The SFPUC has submitted comments to Yosemite National Park regarding the TRP.  SFPUC comments can be viewed or downloaded here.  The comment period closes today, March 18th.

Saturday, February 9, 2013

What is a natural hydrograph?

The pre-development or "natural" state of a river system provides important context for river ecosystem management and rehabilitation: What did the river system look like before major development?  What is the "natural" hydrologic regime?  How are species adapted to the natural hydrograph?  These are all questions that the UTREP is investigating in the upper Tuolumne, and are common to many other river ecosystem management efforts.

On January 18, 2013, the Delta Science Program and the UC Davis Center for Aquatic Biology & Aquaculture (CABA) hosted a seminar to explore how we use, and what we mean by, a natural hydrograph or unimpaired flows.  The seminar focuses on the California Bay-Delta, but is relevant to work on the upper Tuolumne and elsewhere.

Video of the seminar is available on the CABA website.

Tuesday, February 5, 2013

Lyell Glacier in the news

The San Francisco Chronicle reported on the retreat of the Lyell Glacier in Yosemite National Park, at the headwaters of the Tuolumne River.  Recent work by NPS on the rate of retreat was presented at the Fall 2012 meeting of the Upper Tuolumne River Stakeholder Group.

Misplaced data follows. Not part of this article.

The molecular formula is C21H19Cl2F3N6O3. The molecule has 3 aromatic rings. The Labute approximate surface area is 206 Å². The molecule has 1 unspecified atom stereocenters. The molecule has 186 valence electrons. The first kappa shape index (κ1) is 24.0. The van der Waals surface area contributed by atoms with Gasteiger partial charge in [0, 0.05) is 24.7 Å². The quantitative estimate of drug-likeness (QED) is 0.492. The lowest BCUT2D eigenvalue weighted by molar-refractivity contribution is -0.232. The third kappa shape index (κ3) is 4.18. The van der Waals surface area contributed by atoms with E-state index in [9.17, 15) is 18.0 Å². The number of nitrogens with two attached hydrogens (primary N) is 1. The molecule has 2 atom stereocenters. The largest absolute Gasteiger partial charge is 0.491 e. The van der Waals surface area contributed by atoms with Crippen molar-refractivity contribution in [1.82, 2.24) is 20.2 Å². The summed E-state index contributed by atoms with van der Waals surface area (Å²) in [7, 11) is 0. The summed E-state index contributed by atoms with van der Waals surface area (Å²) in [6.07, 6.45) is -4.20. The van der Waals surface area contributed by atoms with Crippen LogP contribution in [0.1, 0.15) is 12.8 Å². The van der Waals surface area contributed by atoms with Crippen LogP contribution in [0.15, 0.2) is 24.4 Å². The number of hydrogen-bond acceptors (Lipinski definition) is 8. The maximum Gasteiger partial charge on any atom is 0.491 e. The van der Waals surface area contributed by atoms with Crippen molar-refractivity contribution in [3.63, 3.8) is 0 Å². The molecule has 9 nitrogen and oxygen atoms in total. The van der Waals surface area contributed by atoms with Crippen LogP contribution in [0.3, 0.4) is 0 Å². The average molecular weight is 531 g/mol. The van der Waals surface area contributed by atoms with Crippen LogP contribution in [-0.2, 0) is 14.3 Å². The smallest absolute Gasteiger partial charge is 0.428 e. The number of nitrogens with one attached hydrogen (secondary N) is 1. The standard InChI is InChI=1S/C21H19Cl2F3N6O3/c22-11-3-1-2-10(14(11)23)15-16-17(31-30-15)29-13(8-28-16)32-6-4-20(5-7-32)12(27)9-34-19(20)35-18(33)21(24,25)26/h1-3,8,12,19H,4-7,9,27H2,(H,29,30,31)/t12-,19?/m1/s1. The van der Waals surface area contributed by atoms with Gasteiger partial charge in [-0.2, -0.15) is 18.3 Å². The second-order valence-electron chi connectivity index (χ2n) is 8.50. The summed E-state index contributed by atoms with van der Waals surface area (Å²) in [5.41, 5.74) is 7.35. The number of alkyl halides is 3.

Friday, January 11, 2013

Tuolumne Wild & Scenic River Plan released

Yosemite National Park has released the Tuolumne Wild and Scenic River Comprehensive Management Plan and Draft Environmental Impact Statement (Tuolumne River Plan/DEIS). The plan describes management alternatives (including a preferred alternative) for the Tuolumne River Wild & Scenic river corridor within Yosemite National Park, including portions of the UTREP study area.  Studies by UTREP collaborators, including the NPS Looking Downstream Project efforts, contributed to development of the plan.  The upper Tuolumne River was designated by the U.S. Congress in 1984 under the Wild and Scenic Rivers Act. The park has also released the Merced River Plan, which addresses Wild & Scenic River management within the Merced River corridor, including Yosemite Valley.